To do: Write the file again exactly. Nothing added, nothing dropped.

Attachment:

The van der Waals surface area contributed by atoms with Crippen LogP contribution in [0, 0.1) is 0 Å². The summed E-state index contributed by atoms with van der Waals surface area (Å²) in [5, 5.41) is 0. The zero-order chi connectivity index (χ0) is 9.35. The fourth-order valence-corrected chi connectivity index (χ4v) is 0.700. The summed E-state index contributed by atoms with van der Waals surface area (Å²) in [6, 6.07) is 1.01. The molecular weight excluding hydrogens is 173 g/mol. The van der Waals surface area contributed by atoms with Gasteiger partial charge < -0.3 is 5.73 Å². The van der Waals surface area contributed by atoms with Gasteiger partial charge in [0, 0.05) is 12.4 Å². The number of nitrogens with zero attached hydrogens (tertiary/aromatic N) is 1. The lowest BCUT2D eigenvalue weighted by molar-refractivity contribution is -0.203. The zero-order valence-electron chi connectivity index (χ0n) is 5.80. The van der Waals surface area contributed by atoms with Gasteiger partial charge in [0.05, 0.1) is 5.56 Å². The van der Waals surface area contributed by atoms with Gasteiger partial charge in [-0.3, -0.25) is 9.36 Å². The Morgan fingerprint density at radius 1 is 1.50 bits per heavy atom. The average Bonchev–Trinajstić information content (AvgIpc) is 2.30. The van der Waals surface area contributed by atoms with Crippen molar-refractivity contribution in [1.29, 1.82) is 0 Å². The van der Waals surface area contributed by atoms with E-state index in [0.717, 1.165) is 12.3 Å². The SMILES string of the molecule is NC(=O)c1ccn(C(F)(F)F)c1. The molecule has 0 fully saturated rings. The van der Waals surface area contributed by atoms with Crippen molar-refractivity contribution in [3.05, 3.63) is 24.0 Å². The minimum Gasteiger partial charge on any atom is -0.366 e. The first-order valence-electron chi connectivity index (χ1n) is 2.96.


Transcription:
The van der Waals surface area contributed by atoms with Crippen LogP contribution in [0, 0.1) is 0 Å². The summed E-state index contributed by atoms with van der Waals surface area (Å²) in [5, 5.41) is 0. The zero-order chi connectivity index (χ0) is 9.35. The fourth-order valence-corrected chi connectivity index (χ4v) is 0.700. The summed E-state index contributed by atoms with van der Waals surface area (Å²) in [6, 6.07) is 1.01. The molecular weight excluding hydrogens is 173 g/mol. The van der Waals surface area contributed by atoms with Gasteiger partial charge < -0.3 is 5.73 Å². The van der Waals surface area contributed by atoms with Gasteiger partial charge in [0, 0.05) is 12.4 Å². The number of nitrogens with zero attached hydrogens (tertiary/aromatic N) is 1. The lowest BCUT2D eigenvalue weighted by molar-refractivity contribution is -0.203. The zero-order valence-electron chi connectivity index (χ0n) is 5.80. The van der Waals surface area contributed by atoms with Gasteiger partial charge in [0.05, 0.1) is 5.56 Å². The van der Waals surface area contributed by atoms with Gasteiger partial charge in [-0.3, -0.25) is 9.36 Å². The Morgan fingerprint density at radius 1 is 1.50 bits per heavy atom. The average Bonchev–Trinajstić information content (AvgIpc) is 2.30. The van der Waals surface area contributed by atoms with Crippen molar-refractivity contribution in [1.29, 1.82) is 0 Å². The van der Waals surface area contributed by atoms with E-state index in [0.717, 1.165) is 12.3 Å². The SMILES string of the molecule is NC(=O)c1ccn(C(F)(F)F)c1. The molecule has 0 fully saturated rings. The van der Waals surface area contributed by atoms with Crippen molar-refractivity contribution in [3.05, 3.63) is 24.0 Å². The minimum Gasteiger partial charge on any atom is -0.366 e. The first-order valence-electron chi connectivity index (χ1n) is 2.96.